Israeli researchers have discovered a hitherto unknown bee species they believe is unique to the country’s coastal plains.
The species was identified and described by Dr. Alain Pauly, a taxonomist from the Royal Belgian Institute of Natural Sciences in Brussels. The scientific name for the creature will be Lasioglossum dorchini, in honor of the Israeli bee expert Dr. Achik Dorchin, of the Steinhardt Museum of Natural History, Tel Aviv University, according to Arutz Sheva on Thursday.
“Beyond just the professional excitement of discovering a new species that was previously unknown to science, this finding has broader applicative value in helping us better understand bee communities, their habitat requirements and the pollination services they may provide,” said Professor Yael Mandelik of the Department of Entomology in the Faculty of Agriculture, Food and Environment at the Hebrew University.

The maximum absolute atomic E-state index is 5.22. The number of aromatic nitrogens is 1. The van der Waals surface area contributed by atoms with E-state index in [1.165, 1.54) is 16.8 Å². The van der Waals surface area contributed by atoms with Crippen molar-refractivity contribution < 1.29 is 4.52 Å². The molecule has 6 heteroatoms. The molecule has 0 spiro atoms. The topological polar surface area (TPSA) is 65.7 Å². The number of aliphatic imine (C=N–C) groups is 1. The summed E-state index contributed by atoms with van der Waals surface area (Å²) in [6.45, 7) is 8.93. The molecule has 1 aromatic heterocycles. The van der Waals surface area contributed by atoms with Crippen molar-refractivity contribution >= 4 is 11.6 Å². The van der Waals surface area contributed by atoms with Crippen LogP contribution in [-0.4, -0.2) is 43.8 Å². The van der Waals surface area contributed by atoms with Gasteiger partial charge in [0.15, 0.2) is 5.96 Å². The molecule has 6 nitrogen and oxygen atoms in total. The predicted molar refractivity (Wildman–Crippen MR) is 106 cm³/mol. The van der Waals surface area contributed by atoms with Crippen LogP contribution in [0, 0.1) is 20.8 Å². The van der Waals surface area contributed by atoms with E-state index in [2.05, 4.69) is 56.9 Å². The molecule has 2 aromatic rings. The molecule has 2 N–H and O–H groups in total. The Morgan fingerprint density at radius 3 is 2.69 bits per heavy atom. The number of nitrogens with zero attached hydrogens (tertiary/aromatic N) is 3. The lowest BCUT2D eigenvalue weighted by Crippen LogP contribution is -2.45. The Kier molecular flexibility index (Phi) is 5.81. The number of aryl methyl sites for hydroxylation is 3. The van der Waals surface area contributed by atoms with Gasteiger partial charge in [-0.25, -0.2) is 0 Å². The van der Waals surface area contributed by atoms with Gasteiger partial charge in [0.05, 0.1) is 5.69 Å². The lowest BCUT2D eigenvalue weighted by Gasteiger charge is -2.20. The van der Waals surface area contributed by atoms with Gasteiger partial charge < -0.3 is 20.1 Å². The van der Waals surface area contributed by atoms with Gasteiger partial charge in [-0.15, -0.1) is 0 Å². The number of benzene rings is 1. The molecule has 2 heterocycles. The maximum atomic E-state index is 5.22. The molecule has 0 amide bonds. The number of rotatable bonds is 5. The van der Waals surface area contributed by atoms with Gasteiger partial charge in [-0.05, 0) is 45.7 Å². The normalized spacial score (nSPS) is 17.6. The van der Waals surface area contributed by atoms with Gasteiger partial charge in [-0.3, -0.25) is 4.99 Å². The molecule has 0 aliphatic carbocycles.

The discovery was made during research into the worldwide decline in bee populations. The Israeli study focused on the impact of restoration activities of a threatened sand ecosystem along Israel’s coastal plains. Large-scale Eucalyptus plantings that took place in this region in the last decade caused dramatic changes in habitat characteristics and decreased local biodiversity.
Over the past five years, the scientists have been studying the effect of these restoration activities and specifically how they affect the local bee population.
The results are encouraging. “We observed changes in bee communities and in the availability of their food and nesting resources in the restored habitats. In general, we can see that restoration efforts have positive effects on bee communities,” said Hebrew U. PhD candidate Karmit Levy.